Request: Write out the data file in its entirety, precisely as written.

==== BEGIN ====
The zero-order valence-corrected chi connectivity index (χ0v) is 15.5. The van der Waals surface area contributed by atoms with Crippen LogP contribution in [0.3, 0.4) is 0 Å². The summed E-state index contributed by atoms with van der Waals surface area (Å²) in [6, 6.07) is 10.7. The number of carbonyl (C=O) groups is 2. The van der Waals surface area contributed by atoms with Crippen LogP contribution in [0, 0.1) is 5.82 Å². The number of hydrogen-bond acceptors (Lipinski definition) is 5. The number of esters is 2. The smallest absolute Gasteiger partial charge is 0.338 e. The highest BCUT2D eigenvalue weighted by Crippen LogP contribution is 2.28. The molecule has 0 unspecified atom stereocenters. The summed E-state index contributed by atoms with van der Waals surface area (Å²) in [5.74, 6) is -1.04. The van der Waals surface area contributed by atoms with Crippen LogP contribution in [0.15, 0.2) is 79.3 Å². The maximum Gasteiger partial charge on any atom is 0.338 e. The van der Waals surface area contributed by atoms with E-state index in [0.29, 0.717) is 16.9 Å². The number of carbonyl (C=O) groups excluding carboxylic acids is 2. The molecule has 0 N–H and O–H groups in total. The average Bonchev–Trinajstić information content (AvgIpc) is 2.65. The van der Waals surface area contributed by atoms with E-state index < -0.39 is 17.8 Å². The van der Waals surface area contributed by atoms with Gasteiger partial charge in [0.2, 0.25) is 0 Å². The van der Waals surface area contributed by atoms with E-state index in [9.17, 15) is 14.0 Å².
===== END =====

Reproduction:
The zero-order valence-corrected chi connectivity index (χ0v) is 15.5. The van der Waals surface area contributed by atoms with Crippen LogP contribution in [0.3, 0.4) is 0 Å². The summed E-state index contributed by atoms with van der Waals surface area (Å²) in [6, 6.07) is 10.7. The number of carbonyl (C=O) groups is 2. The van der Waals surface area contributed by atoms with Crippen LogP contribution in [0, 0.1) is 5.82 Å². The number of hydrogen-bond acceptors (Lipinski definition) is 5. The number of esters is 2. The smallest absolute Gasteiger partial charge is 0.338 e. The highest BCUT2D eigenvalue weighted by Crippen LogP contribution is 2.28. The molecule has 0 unspecified atom stereocenters. The summed E-state index contributed by atoms with van der Waals surface area (Å²) in [5.74, 6) is -1.04. The van der Waals surface area contributed by atoms with Crippen LogP contribution in [0.15, 0.2) is 79.3 Å². The maximum Gasteiger partial charge on any atom is 0.338 e. The van der Waals surface area contributed by atoms with E-state index in [0.29, 0.717) is 16.9 Å². The number of carbonyl (C=O) groups excluding carboxylic acids is 2. The molecule has 0 N–H and O–H groups in total. The average Bonchev–Trinajstić information content (AvgIpc) is 2.65. The van der Waals surface area contributed by atoms with E-state index < -0.39 is 17.8 Å². The van der Waals surface area contributed by atoms with Gasteiger partial charge in [0.2, 0.25) is 0 Å². The van der Waals surface area contributed by atoms with E-state index in [9.17, 15) is 14.0 Å².